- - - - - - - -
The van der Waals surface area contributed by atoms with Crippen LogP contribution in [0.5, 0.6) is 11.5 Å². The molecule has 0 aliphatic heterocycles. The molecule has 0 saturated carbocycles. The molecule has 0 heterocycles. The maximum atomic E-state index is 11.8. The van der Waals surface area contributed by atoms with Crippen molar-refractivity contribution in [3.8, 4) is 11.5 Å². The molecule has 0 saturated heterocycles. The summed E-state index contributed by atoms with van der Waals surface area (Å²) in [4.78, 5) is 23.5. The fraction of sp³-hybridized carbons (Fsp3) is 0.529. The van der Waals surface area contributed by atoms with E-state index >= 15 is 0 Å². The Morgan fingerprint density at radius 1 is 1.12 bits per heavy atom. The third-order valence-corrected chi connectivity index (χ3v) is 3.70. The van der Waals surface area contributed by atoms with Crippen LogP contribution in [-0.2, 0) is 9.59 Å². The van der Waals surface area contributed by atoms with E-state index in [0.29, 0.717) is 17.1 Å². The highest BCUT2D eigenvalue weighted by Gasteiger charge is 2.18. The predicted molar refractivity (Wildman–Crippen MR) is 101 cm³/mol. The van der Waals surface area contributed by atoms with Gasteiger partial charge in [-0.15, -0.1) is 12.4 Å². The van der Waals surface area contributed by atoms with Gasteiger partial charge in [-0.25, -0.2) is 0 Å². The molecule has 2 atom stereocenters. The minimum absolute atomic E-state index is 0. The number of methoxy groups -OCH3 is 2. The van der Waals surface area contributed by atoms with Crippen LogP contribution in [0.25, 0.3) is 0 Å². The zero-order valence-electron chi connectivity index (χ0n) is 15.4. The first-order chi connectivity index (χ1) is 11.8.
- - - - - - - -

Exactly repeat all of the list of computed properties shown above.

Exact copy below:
The van der Waals surface area contributed by atoms with Crippen LogP contribution in [0.5, 0.6) is 11.5 Å². The molecule has 0 aliphatic heterocycles. The molecule has 0 saturated carbocycles. The molecule has 0 heterocycles. The maximum atomic E-state index is 11.8. The van der Waals surface area contributed by atoms with Crippen molar-refractivity contribution in [3.8, 4) is 11.5 Å². The molecule has 0 saturated heterocycles. The summed E-state index contributed by atoms with van der Waals surface area (Å²) in [4.78, 5) is 23.5. The fraction of sp³-hybridized carbons (Fsp3) is 0.529. The van der Waals surface area contributed by atoms with E-state index >= 15 is 0 Å². The Morgan fingerprint density at radius 1 is 1.12 bits per heavy atom. The third-order valence-corrected chi connectivity index (χ3v) is 3.70. The van der Waals surface area contributed by atoms with Crippen LogP contribution in [-0.2, 0) is 9.59 Å². The van der Waals surface area contributed by atoms with E-state index in [0.29, 0.717) is 17.1 Å². The highest BCUT2D eigenvalue weighted by Gasteiger charge is 2.18. The predicted molar refractivity (Wildman–Crippen MR) is 101 cm³/mol. The van der Waals surface area contributed by atoms with Gasteiger partial charge in [-0.15, -0.1) is 12.4 Å². The van der Waals surface area contributed by atoms with Gasteiger partial charge in [-0.25, -0.2) is 0 Å². The molecule has 2 atom stereocenters. The minimum absolute atomic E-state index is 0. The number of methoxy groups -OCH3 is 2. The van der Waals surface area contributed by atoms with Crippen LogP contribution in [0.25, 0.3) is 0 Å². The zero-order valence-electron chi connectivity index (χ0n) is 15.4. The first-order chi connectivity index (χ1) is 11.8.